During dental development, as the dental tissues like enamel and dentine are being laid down in a child’s jaw, aberrations can occur. Severe trauma, such as a bad fall, can disturb the formation of the dental tissues. For instance when the root is being formed, a severe force can displace the developing dental tissues, resulting in a bent root. We call that tooth dilaceration. In other cases, newly arising or inherited genetic mutation can result in genes that code for odd-looking teeth. These odd-shaped teeth do not have the proper anatomy to function well. They may not be useful for chewing or biting, and may be difficult to keep clean. They also may not fit well against the teeth on the opposite jaw because of their irregular shape. If the defect is mild, we may keep them as their functional deficit is small. However, teeth that are grossly defective are better removed as they may be unattractive, or cause a problem with chewing as they do not fit well with their opposing teeth.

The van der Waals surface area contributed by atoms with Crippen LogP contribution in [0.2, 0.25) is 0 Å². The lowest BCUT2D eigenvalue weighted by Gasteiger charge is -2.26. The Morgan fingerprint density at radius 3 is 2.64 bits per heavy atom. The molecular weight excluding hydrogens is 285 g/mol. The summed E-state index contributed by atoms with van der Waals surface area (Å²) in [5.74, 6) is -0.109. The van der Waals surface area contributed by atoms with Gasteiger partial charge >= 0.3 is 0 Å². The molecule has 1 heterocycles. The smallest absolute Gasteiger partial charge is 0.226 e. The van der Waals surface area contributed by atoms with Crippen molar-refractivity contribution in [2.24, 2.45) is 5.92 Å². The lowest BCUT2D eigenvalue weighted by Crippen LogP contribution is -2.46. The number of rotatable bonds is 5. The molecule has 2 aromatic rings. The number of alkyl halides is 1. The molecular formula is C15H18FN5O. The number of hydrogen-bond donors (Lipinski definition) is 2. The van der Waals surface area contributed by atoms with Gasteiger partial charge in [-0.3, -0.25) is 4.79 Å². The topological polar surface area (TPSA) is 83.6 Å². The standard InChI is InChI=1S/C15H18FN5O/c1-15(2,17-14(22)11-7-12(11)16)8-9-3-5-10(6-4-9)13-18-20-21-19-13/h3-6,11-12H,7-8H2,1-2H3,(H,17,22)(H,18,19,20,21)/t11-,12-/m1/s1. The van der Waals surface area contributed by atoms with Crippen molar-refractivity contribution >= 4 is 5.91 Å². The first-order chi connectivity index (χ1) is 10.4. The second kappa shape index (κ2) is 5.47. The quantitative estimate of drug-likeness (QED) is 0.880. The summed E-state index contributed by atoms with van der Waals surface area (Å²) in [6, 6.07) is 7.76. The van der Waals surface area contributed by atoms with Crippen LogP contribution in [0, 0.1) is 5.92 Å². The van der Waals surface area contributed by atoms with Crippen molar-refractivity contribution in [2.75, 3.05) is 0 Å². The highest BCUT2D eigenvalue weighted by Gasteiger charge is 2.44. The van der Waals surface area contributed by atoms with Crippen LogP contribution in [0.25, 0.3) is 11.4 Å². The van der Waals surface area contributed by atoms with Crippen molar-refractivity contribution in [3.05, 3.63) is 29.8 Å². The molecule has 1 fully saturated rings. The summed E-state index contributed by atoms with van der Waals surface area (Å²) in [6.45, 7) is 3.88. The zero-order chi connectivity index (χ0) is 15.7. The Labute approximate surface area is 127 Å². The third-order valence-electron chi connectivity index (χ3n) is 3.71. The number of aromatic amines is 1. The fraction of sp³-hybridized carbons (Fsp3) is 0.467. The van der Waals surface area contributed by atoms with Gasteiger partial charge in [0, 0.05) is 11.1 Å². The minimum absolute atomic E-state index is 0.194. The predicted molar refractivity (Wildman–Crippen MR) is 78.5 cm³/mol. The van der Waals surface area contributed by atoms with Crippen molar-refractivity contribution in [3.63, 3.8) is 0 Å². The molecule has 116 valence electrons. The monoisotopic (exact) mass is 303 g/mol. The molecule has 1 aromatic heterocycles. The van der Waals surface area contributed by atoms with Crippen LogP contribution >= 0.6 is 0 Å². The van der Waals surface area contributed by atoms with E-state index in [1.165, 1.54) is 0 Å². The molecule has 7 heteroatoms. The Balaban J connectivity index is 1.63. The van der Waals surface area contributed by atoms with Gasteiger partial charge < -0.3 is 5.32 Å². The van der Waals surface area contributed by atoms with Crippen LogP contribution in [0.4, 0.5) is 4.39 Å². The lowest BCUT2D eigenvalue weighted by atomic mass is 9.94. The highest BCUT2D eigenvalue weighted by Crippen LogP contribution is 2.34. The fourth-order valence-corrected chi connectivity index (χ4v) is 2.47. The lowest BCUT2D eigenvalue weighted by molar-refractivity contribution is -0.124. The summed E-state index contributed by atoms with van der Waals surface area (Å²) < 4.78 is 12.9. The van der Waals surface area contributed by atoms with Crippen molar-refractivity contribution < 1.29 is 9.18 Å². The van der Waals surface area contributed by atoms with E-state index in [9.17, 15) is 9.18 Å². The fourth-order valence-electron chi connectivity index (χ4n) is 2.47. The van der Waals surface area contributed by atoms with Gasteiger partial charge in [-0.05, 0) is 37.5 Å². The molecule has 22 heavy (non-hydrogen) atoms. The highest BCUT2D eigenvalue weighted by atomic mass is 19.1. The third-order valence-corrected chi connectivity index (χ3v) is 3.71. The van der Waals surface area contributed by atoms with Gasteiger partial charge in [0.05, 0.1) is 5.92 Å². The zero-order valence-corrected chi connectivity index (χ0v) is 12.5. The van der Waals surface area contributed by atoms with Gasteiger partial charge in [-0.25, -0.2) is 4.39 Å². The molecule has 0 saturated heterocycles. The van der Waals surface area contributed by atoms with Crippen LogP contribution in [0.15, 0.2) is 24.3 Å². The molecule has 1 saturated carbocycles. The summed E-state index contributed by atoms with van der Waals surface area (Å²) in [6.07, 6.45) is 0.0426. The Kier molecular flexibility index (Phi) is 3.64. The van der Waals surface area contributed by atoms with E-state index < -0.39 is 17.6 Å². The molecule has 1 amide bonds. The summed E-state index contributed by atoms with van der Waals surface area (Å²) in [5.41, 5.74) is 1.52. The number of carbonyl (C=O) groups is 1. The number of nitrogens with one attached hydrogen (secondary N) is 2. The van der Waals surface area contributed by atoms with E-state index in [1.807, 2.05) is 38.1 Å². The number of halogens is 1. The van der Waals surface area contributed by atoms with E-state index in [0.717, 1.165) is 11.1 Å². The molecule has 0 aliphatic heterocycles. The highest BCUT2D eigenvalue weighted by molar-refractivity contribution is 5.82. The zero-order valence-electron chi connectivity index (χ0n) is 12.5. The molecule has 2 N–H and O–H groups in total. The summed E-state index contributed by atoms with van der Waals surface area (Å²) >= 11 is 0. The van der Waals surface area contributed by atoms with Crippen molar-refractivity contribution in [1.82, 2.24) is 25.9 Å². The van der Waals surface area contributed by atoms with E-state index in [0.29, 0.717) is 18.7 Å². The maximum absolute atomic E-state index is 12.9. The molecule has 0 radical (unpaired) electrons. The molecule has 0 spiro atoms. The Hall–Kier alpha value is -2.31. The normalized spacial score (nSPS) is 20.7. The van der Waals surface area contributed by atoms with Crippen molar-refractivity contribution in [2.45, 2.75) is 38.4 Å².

In this example below, it is difficult to keep these abnormal teeth clean, and that can give rise to tooth decay if meticulous oral hygiene is not maintained, especially with poor diet choices. The use of dental floss in such a situation would be a great help. If these abnormal teeth were to be extracted, orthodontic treatment with braces or Invisalign by a skilled dentist would be be able to close the resulting gap between the teeth. Closing a space like this would be to do when the patient is young.
See also: Deformed enamel